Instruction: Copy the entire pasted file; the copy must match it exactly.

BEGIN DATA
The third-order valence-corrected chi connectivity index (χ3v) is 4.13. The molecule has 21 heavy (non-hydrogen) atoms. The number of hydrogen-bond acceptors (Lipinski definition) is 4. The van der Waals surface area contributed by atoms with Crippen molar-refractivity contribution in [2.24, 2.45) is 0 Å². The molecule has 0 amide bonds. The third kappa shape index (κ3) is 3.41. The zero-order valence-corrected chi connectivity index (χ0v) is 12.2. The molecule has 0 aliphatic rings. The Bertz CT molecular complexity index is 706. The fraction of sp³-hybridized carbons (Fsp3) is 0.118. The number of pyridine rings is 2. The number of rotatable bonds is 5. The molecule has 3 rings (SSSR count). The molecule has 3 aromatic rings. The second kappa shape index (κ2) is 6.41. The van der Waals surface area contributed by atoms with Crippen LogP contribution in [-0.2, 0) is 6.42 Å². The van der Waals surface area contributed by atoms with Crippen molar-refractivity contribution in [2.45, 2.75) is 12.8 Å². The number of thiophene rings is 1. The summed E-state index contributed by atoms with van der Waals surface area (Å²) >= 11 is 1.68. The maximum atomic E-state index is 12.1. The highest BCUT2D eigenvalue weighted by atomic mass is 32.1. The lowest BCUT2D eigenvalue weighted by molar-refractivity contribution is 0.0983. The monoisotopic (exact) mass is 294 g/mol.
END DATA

The third-order valence-corrected chi connectivity index (χ3v) is 4.13. The molecule has 21 heavy (non-hydrogen) atoms. The number of hydrogen-bond acceptors (Lipinski definition) is 4. The van der Waals surface area contributed by atoms with Crippen molar-refractivity contribution in [2.24, 2.45) is 0 Å². The molecule has 0 amide bonds. The third kappa shape index (κ3) is 3.41. The zero-order valence-corrected chi connectivity index (χ0v) is 12.2. The molecule has 0 aliphatic rings. The Bertz CT molecular complexity index is 706. The fraction of sp³-hybridized carbons (Fsp3) is 0.118. The number of pyridine rings is 2. The number of rotatable bonds is 5. The molecule has 3 rings (SSSR count). The molecule has 3 aromatic rings. The second kappa shape index (κ2) is 6.41. The van der Waals surface area contributed by atoms with Crippen LogP contribution in [-0.2, 0) is 6.42 Å². The van der Waals surface area contributed by atoms with Crippen molar-refractivity contribution in [2.45, 2.75) is 12.8 Å². The number of thiophene rings is 1. The summed E-state index contributed by atoms with van der Waals surface area (Å²) >= 11 is 1.68. The maximum atomic E-state index is 12.1. The highest BCUT2D eigenvalue weighted by atomic mass is 32.1. The lowest BCUT2D eigenvalue weighted by molar-refractivity contribution is 0.0983. The monoisotopic (exact) mass is 294 g/mol.